For whatever reason, business owners often believe that all they need to ensure the relationship is one of an independent contractor is a signed agreement.  While that is a good, and sometimes necessary first step, it does not go far enough.  Most states examine how the relationship actually plays out and apply a number of factors to make a determination.
The most important factor in almost every state is “control.”  Who controls the work?  Does the putative employer require the putative employee to be certain places at certain times to perform certain tasks?  Does the putative employer or putative employee decide how and when the work is to be done?  If it appears that the putative employer controls most aspects of the relationship, it is much more likely that there is an employer/employee relationship.
Other relevant questions include: who provides the tools to ensure the work can be completed? Is the putative employee paid by the hour or by the project?  Does the putative employee have its own company that provides services or are the services integrated into the putative employer’s business?  Does the putative employee provide services for other companies?  Is the work performed on the putative employer’s site or elsewhere?  Can the putative employee quit without ramifications or is there some sort of contractual liability for termination of the relationship?
There are many other factors that weigh in to the analysis. But with the ramifications being so far-reaching, it is worth a business owner’s time and effort to make sure the relationship is set up right.

Employment Situation Update

According to the Bureau of Labor Statistics, total non farm employment increased by 151,000 in 2015.

The number of people who are unemployed was relatively unchanged and the unemployment rate has been at 4.9% for the last three months. Over the last year, food and beverage positions have added 312,000 jobs. Jobs in construction, manufacturing, warehousing, etc have not changed a significant amount.

The Higher Quest Foundation Spotlight-Thailand

In 2007, the Higher Quest Foundation (sponsored by Trojan Labor and Acrux Staffing) completed their first fish farm project. The fish farm was built at Ban Meat Children’s village in Petchabun, Thailand. The children’s village is home to over 90 children and a school that feeds all of it’s students (who are children from the local community) a free lunch each day.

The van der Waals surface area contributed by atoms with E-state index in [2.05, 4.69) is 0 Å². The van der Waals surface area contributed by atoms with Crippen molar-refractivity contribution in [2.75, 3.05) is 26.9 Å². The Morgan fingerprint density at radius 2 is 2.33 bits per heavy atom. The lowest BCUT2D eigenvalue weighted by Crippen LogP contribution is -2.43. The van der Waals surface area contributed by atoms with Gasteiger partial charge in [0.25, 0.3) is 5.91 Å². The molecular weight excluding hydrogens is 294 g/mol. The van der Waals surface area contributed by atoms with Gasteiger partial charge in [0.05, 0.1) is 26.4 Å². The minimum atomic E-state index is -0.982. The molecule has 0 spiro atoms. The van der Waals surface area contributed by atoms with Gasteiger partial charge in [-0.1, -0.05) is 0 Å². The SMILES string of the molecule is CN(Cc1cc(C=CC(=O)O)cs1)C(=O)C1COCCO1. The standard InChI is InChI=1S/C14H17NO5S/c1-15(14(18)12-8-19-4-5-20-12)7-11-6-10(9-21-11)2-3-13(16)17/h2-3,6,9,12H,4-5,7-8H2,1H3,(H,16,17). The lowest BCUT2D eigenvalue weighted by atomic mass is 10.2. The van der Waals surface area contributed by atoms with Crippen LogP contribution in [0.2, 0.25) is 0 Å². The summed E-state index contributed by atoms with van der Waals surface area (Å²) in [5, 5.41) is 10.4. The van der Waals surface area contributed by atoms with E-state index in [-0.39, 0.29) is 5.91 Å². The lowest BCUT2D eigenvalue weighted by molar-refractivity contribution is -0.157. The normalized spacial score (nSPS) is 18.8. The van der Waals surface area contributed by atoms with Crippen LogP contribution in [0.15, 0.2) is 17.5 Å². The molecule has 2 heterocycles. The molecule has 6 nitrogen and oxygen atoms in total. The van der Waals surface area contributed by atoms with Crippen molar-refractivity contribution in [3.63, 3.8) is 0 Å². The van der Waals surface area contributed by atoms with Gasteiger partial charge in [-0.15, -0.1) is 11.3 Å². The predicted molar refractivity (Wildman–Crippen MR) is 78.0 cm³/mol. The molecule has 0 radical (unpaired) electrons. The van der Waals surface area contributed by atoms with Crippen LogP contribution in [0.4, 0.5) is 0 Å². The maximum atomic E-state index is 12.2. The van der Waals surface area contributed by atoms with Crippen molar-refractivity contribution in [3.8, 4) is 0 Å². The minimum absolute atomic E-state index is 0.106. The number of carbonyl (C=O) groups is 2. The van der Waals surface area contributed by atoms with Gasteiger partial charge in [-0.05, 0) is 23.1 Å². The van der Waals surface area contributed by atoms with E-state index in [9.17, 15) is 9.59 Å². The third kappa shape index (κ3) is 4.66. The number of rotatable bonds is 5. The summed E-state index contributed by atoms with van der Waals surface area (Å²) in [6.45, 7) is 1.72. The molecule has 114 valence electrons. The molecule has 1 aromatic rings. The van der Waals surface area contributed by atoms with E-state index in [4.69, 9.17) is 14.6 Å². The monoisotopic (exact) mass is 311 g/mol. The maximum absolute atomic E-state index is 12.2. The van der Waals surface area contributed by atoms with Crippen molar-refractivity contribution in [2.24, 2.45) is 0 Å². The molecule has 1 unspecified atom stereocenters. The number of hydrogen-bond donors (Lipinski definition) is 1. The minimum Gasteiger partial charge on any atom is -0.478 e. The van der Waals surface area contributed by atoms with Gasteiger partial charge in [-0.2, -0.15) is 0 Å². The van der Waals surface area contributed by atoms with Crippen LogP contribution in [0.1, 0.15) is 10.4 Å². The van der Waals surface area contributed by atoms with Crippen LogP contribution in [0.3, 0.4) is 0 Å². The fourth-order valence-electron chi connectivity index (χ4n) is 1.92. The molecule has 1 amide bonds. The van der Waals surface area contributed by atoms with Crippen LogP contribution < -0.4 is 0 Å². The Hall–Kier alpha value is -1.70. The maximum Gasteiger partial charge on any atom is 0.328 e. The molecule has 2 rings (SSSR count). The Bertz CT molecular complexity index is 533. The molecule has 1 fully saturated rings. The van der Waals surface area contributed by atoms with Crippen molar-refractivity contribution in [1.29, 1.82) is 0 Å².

The farm was a huge  success. This past year they harvested thousands of kilos of fish that will provide the children and orphanage staff with delicious, protein filled meals.

The foundation’s first farm  set the foundation for all of the projects after it. With each successful farm, the foundation is one step closer to it’s goal of ending global hunger in a sustainable way.

To learn more about the Higher Quest Foundation, visit hqfoundation.org

21 States Sue to Block DoL’s New Overtime Rules.

On Tuesday, 21 states filed a lawsuit seeking to block the Department of Labor’s new mandatory overtime rules which sought to expand overtime payments to more than 4 million workers nationwide.  Hours later, the U.S. Chamber of Commerce, which was joined by other pro-business groups, filed a separate challenge in federal court.
The states and Chamber claim that the new rules, which will require employers to pay overtime to salaried workers earning less than $47,500 per year and are set to go into effect on December 1, would place an undue burden on employers and the states themselves.
For its part, the government has vowed to fight the lawsuit vigorously.  It will have to counter the main arguments set forth by the states: that the DoL abused its authority by increasing the salary threshold so drastically, and that it violated federal law by setting the threshold at the 40th percentile of income.
We will be watching developments in this lawsuit as they happen.  Check back for updates.